PLoS Comput Biol, Aug 2023

Benjamin Raach, Nils Bundgaard, Marika J. Haase, Joern Starruss, Rocio Sotillo, Megan L. Stanifer, Frederik Graw

Influence of cell type specific infectivity and tissue composition on SARS-CoV-2 infection dynamics within human airway epithelium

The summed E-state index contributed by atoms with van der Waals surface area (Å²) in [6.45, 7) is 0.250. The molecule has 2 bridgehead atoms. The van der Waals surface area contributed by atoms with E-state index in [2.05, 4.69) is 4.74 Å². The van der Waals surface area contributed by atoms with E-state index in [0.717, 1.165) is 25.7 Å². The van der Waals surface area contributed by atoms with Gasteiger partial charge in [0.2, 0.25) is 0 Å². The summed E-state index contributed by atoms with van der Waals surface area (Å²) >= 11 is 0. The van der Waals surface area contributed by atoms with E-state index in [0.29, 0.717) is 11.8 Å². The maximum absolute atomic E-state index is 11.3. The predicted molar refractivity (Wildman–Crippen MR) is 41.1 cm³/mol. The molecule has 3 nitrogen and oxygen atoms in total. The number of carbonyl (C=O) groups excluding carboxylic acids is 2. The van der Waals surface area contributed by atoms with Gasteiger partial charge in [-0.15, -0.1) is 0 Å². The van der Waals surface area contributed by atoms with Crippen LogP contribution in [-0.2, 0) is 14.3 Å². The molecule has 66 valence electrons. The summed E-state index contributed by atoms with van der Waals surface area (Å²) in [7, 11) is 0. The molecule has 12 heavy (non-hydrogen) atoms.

Human airway epithelium (HAE) represents the primary site of viral infection for SARS-CoV-2. Comprising different cell populations, a lot of research has been aimed at deciphering the major cell types and infection dynamics that determine disease progression and severity. However, the cell type-specific replication kinetics, as well as the contribution of cellular composition of the respiratory epithelium to infection and pathology are still not fully understood. Although experimental advances, including Air-liquid interface (ALI) cultures of reconstituted pseudostratified HAE, as well as lung organoid systems, allow the observation of infection dynamics under physiological conditions in unprecedented level of detail, disentangling and quantifying the contribution of individual processes and cells to these dynamics remains challenging. Here, we present how a combination of experimental data and mathematical modelling can be used to infer and address the influence of cell type specific infectivity and tissue composition on SARS-CoV-2 infection dynamics. Using a stepwise approach that integrates various experimental data on HAE culture systems with regard to tissue differentiation and infection dynamics, we develop an individual cell-based model that enables investigation of infection and regeneration dynamics within pseudostratified HAE. In addition, we present a novel method to quantify tissue integrity based on image data related to the standard measures of transepithelial electrical resistance measurements. Our analysis provides a first aim of quantitatively assessing cell type specific infection kinetics and shows how tissue composition and changes in regeneration capacity, as e.g. in smokers, can influence disease progression and pathology. Furthermore, we identified key measurements that still need to be assessed in order to improve inference of cell type specific infection kinetics and disease progression. Our approach provides a method that, in combination with additional experimental data, can be used to disentangle the complex dynamics of viral infection and immunity within human airway epithelial culture systems.

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